Atheism, Science and "Alternative" Therapy
I'm an odd bird (but you knew that, natch). I have a background, educationally speaking, in both science (biology, history of science) and religion (history of religion, comparative Semitic philology). So my mind tends to dart all over the place and I can "see both (any) sides" with relative ease, intellectually speaking, even as I may not agree with that I'm studying or considering at any given moment.
Claudia's comment on this thread pissed me off. As you can probably tell from my response to her critique of my comment. Sort of in the same vein, I'm depressed and ashamed I didn't make Jen's graphic about blogger-atheists on this thread, sob. and damn, she's so cute, isn't she? Anyway, here's my question: how do you balance your interest in "alternative" ideas about science, medicine, and the physical world, with your own skepticism about religion, politics, and the corruption of the practice of science?
Here's the thing for me, at least: science is far from perfect, even as the fundies critique it for all the wrong reasons. The problem isn't that "it's all just a theory, someone's opinion." The problem is money, politics, ignorance, racism and sexism. Anyone who has ever worked in science (as I have in a great deal of lab, clinical and medical environs) understands this in a brutal, depressing way. Nobody at Corrente (I hope) would deny that while American research science is fairly impressive, it at the same time is addled with corporate pressure that corrupts and changes the "scientific outcome" of far too many scientific studies. Drugs are the obvious example; I won't even bother to google the long, sad list of drugs rushed to market, despite significant questions and problems brought up in truly scientific research and analysis, because Big Pharma has the political muscle to cause government regulatory agencies to overlook those problems. I'm pretty sure one of my relatives is dead because of corruption at this level (long story). I'm not the only one who feels this way; many friends and family members who are/were science professionals got out or are trying to get out of the research/academic science business for just these sorts of reasons. Don't get me started on how research science is funded in this day and age, oy.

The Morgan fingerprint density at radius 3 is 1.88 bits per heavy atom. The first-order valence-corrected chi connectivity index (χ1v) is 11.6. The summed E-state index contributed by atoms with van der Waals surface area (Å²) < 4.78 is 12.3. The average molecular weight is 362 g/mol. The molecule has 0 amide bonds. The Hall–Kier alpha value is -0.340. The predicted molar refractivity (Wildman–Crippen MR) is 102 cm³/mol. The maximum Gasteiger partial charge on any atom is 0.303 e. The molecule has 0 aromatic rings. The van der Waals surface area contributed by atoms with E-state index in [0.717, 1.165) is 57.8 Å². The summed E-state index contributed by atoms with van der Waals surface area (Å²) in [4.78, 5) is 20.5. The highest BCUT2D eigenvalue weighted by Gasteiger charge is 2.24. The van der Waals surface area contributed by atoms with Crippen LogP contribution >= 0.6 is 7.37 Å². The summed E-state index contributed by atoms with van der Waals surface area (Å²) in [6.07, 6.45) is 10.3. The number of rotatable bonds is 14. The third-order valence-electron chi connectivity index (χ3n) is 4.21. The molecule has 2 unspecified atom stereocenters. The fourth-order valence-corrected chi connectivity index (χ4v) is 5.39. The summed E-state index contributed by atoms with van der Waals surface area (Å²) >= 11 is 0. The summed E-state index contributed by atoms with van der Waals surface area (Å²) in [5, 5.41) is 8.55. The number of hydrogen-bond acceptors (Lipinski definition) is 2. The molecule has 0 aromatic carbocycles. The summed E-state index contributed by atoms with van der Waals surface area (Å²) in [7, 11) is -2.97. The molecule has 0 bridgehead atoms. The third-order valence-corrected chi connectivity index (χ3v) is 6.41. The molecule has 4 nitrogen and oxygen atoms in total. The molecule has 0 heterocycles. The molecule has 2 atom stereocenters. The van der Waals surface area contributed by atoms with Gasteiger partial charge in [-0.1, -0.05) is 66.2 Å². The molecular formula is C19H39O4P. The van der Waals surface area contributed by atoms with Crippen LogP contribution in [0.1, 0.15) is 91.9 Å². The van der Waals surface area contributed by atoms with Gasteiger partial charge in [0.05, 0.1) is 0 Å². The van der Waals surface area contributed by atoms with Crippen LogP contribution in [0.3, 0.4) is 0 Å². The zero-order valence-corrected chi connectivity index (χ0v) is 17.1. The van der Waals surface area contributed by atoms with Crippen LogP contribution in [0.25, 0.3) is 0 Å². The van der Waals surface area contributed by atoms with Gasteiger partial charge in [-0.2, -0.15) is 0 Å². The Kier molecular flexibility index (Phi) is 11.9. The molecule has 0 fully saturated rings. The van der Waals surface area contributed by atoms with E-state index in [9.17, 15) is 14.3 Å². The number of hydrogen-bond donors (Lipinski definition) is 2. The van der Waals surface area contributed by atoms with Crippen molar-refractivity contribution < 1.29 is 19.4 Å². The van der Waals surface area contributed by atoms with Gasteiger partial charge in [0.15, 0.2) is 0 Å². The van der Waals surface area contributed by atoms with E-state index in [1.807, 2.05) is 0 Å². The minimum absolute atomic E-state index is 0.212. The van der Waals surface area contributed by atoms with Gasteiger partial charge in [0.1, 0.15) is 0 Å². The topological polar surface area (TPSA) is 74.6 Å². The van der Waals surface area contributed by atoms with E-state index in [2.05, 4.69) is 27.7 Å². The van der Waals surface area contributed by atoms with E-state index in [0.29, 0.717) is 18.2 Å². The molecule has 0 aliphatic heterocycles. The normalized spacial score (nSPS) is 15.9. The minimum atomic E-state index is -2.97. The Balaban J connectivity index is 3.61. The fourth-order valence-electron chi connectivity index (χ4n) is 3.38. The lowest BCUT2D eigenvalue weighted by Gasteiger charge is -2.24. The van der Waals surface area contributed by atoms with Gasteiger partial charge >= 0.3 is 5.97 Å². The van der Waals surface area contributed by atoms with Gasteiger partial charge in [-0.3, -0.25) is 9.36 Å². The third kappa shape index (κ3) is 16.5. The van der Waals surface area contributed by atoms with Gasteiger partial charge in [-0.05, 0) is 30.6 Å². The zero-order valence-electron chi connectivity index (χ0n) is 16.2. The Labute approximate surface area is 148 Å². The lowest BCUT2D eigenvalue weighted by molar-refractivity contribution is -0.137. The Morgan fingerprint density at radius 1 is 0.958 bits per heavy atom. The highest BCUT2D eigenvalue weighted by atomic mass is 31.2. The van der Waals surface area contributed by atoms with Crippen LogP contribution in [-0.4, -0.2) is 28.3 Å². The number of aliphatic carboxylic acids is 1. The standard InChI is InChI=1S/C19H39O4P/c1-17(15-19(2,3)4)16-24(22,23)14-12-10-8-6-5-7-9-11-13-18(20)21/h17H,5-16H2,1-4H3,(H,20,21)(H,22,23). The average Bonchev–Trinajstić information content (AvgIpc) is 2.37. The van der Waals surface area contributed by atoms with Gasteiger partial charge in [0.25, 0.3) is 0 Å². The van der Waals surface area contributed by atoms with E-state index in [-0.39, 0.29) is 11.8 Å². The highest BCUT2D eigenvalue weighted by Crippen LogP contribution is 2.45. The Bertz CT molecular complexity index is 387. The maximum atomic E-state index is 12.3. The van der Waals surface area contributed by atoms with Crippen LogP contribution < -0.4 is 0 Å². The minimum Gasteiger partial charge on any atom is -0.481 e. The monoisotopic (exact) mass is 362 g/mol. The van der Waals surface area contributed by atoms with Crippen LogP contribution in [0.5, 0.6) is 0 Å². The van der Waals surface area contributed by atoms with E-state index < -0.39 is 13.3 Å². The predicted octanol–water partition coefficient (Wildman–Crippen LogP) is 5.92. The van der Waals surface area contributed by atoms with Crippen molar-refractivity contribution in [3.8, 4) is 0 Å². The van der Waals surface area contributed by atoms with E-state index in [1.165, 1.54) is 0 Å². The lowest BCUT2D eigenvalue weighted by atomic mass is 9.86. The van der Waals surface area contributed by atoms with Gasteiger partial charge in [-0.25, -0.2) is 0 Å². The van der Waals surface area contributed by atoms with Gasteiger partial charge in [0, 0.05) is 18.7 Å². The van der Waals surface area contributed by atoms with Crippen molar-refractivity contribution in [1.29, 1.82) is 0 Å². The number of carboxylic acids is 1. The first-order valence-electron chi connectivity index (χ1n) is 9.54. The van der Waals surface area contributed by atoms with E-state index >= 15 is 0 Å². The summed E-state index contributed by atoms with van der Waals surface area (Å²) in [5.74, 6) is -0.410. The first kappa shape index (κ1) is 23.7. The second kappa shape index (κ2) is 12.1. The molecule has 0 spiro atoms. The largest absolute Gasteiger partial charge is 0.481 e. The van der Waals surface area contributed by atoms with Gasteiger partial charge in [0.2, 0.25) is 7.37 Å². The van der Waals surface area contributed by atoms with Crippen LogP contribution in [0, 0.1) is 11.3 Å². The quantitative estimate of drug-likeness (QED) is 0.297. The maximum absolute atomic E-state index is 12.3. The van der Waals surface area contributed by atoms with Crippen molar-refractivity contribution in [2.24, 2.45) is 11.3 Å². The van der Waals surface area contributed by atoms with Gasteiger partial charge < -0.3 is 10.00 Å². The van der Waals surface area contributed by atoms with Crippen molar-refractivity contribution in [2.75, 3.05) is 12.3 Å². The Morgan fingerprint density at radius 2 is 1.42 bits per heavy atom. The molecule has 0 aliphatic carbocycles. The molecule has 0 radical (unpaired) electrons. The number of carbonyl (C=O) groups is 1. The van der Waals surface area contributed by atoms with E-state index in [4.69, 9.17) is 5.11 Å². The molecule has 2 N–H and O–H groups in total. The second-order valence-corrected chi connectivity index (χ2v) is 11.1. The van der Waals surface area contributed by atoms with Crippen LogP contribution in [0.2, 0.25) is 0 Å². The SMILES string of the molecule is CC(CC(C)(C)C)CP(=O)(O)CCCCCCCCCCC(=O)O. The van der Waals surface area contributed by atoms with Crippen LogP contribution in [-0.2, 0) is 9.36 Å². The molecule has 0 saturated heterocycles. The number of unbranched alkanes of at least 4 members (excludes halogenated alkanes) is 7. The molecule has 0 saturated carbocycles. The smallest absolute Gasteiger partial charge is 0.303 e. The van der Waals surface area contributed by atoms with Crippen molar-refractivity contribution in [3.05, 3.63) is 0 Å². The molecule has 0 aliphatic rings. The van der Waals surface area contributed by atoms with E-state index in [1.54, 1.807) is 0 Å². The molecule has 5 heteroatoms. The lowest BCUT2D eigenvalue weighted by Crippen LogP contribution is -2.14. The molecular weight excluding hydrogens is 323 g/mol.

At the same time, I do resist and object to quackery. Hucksters who push garbage like "faith healing" and "drinking moose urine will make you have younger looking skin" and suchlike annoy me greatly. Because they hurt actually effective, sound "alternative" efforts, the good ones of which are trying to expand upon and 'grow' the corpus of knowledge that Western research science has established. But I really don't like the "toss the baby with the bathwater" approach too many people seem to take, as they instantly dismiss anything that starts with "homeopathy helped me with..." or "yoga is really good if you suffer from..." or "Chinese medical research (known as 'Traditional Chinese Medicine') is an established, analytically critical and scientific practice dating back thousands of years, applied to billions of people..." It's just too easy to fall into the notion that "only" the white guys wearing white coats working for an Ivy research lab know what 'really works.'
What have you found that others dismiss works for you, medically speaking? What is your attitude, when you see someone advertising "laser hair regrowth" technology, or acupuncture, or herbal remedies in place of OTC medication? My strongest support for the way I feel about "alternative" medicine comes from my lab research days, when I came to understand how political, social and economic forces that had nothing to do with science, were shaping the practice of science, and the results it produces. It's only gotten worse since my lab days. Lack of regulation has created an environment in which any Big Pharma corporation with the money and the muscle and get anything approved, teen suicide and endemic heart attack rates be damned. Science + Profit = bad results, every time. And if Westerners could get past their racism, they'd realize that those funny looking Indian people who stand on their heads and bend over and touch their toes a lot? Actually pretty healthy, a lot of the time, without paying the lifelong rent of Rx drugs.